On Tuesday of this week I arrived in Padova. I got off the airport bus and was pleased to recognise a shopping mall I had noticed when researching the area around my hotel on google street view. I stopped for a drink, connected to the free wifi and set about planning my walk to the hotel on my phone. I was surprised when google maps showed a 5 minute walk in the opposite direction to that which I was expecting but it must be right of course! 10 minutes later a kindly receptionist in a different hotel ordered me a taxi to save my sore feet.
Post conference, I am better able to understand this mundane experience. My faith in my ubiquitous device use and reliance on internet access had prevented my critical use of technology. I should have realised that my device had not updated a real time, location specific map. I had seen a cached map from my earlier planning and used it to dismiss my instinct and better judgement (blisters were an unforeseen, unwelcome consequence).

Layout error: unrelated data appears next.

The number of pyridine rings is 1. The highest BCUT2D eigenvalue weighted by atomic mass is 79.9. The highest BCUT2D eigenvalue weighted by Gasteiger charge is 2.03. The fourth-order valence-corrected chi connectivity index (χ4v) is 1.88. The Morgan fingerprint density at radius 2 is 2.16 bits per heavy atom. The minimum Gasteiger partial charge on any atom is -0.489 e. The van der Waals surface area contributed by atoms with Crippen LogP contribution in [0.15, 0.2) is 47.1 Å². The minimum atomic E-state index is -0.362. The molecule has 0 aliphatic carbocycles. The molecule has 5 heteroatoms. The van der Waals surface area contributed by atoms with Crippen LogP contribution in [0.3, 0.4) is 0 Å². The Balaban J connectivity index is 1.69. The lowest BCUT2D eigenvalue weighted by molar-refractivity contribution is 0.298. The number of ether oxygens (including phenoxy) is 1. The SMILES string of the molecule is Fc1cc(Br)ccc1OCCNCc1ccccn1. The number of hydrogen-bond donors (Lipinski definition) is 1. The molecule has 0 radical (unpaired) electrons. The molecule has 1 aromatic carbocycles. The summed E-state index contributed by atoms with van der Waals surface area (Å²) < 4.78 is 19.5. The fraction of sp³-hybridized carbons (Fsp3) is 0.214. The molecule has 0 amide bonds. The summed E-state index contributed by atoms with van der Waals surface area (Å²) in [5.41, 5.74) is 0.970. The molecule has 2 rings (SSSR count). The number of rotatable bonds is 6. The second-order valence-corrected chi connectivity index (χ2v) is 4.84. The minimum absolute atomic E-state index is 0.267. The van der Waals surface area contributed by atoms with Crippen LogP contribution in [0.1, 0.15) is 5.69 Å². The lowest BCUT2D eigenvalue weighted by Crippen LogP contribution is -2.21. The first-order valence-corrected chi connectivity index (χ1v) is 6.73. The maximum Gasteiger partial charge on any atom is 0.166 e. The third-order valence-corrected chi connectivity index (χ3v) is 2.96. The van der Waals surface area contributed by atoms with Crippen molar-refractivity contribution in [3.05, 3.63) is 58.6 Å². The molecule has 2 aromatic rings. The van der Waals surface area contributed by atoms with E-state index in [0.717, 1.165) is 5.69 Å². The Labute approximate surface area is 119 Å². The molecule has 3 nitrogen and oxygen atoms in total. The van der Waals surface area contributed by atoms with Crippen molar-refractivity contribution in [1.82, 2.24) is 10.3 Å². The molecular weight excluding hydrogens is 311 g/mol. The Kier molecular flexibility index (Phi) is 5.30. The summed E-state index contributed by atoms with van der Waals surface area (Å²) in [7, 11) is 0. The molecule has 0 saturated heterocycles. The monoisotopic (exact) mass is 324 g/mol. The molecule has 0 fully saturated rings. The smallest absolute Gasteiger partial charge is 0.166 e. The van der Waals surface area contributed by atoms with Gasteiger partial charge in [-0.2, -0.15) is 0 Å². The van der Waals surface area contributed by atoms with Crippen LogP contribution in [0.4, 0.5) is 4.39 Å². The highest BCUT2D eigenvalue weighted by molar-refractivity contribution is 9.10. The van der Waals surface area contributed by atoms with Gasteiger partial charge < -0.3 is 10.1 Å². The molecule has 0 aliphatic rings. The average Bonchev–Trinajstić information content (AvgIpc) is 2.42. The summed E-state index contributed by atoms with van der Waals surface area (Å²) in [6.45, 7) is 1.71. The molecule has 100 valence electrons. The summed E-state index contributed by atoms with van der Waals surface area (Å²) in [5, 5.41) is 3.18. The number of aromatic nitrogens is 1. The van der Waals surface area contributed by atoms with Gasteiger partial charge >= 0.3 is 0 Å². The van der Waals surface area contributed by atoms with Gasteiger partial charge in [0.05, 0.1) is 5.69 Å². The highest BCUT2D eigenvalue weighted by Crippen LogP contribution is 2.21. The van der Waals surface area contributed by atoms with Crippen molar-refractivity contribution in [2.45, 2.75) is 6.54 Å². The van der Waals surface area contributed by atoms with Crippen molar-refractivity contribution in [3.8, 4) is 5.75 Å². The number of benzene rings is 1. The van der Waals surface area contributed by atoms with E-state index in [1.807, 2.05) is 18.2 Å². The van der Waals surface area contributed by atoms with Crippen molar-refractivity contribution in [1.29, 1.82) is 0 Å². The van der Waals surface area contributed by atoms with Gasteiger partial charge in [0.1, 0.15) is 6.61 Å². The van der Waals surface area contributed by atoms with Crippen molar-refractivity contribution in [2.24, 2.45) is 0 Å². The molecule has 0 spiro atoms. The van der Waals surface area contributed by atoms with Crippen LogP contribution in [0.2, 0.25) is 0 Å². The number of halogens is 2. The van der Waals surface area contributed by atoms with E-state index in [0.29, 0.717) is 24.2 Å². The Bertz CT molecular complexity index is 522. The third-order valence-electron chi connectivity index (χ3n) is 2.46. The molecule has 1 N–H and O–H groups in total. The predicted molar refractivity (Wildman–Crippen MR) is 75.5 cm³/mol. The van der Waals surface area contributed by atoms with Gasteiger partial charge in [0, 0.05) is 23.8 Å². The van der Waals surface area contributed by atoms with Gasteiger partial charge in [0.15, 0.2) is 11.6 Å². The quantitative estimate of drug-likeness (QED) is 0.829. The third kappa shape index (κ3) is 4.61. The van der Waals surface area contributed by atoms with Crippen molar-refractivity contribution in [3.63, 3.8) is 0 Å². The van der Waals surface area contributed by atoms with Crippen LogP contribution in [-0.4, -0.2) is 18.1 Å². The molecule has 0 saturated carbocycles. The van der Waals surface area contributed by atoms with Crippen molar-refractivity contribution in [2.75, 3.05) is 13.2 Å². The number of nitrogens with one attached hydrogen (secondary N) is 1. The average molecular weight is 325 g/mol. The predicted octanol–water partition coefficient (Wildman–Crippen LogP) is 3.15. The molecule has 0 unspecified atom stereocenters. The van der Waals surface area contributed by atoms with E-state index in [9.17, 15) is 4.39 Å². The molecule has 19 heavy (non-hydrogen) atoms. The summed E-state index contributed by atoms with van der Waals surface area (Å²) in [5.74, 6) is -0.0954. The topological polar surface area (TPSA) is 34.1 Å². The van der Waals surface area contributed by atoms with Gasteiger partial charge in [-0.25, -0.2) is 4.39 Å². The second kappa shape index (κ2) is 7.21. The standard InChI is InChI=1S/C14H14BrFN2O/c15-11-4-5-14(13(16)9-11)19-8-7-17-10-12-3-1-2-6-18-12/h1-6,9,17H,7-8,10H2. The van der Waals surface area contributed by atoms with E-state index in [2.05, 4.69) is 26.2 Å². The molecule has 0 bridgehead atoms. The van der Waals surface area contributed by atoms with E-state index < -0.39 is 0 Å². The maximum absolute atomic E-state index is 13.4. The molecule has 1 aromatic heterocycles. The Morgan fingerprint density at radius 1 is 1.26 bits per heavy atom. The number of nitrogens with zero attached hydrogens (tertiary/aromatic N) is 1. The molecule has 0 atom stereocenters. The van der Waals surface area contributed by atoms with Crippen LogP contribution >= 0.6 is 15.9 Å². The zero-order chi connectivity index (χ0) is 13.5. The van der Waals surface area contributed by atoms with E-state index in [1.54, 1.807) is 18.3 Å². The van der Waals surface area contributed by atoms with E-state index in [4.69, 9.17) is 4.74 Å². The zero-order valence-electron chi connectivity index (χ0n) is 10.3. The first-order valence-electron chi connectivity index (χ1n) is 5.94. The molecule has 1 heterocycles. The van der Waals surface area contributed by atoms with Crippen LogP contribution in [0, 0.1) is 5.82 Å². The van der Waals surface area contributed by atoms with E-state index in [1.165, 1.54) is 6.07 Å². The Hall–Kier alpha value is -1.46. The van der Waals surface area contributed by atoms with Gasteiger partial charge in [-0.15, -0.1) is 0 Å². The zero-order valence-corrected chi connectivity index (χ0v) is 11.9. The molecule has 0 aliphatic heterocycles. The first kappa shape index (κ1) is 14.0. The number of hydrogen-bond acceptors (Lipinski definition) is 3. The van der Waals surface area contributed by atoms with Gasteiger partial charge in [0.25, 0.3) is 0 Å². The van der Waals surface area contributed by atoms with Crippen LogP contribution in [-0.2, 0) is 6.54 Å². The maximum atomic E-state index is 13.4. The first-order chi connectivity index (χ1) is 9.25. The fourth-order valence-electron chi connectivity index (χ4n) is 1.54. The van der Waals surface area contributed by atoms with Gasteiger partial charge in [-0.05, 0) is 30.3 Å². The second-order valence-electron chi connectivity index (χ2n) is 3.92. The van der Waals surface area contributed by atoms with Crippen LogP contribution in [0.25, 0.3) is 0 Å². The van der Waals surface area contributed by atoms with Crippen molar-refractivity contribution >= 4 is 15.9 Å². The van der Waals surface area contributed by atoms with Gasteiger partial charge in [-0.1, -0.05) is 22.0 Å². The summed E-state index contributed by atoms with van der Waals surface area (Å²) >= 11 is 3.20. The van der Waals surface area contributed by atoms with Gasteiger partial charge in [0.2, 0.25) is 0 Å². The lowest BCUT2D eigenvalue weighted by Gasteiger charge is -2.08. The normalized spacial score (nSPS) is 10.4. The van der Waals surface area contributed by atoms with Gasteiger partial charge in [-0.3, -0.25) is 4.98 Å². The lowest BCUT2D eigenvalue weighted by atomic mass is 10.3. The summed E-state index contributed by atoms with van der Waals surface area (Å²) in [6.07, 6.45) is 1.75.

The space in our lives where tech and human intersect is a good space for critical thinking. The "seeing double" described by Sian Bayne. Raising awareness of what goes on "under the hood" of the ubiquitous technology that is now just another everyday tool helps us to think critically. Here's one of the 3 such research activities she described in her keynote.
Entangled fingers (image taken from art installation opposite my hotel - yes I got there in the end!) illustrates our enmeshed lives. Humans are connected, interdependent beings. We inhabit a world where critical post humanism allows us to explore the boundaries between ourselves and our tools. #eurocall2015 brought challenges, stimulation, answers and more importantly questions.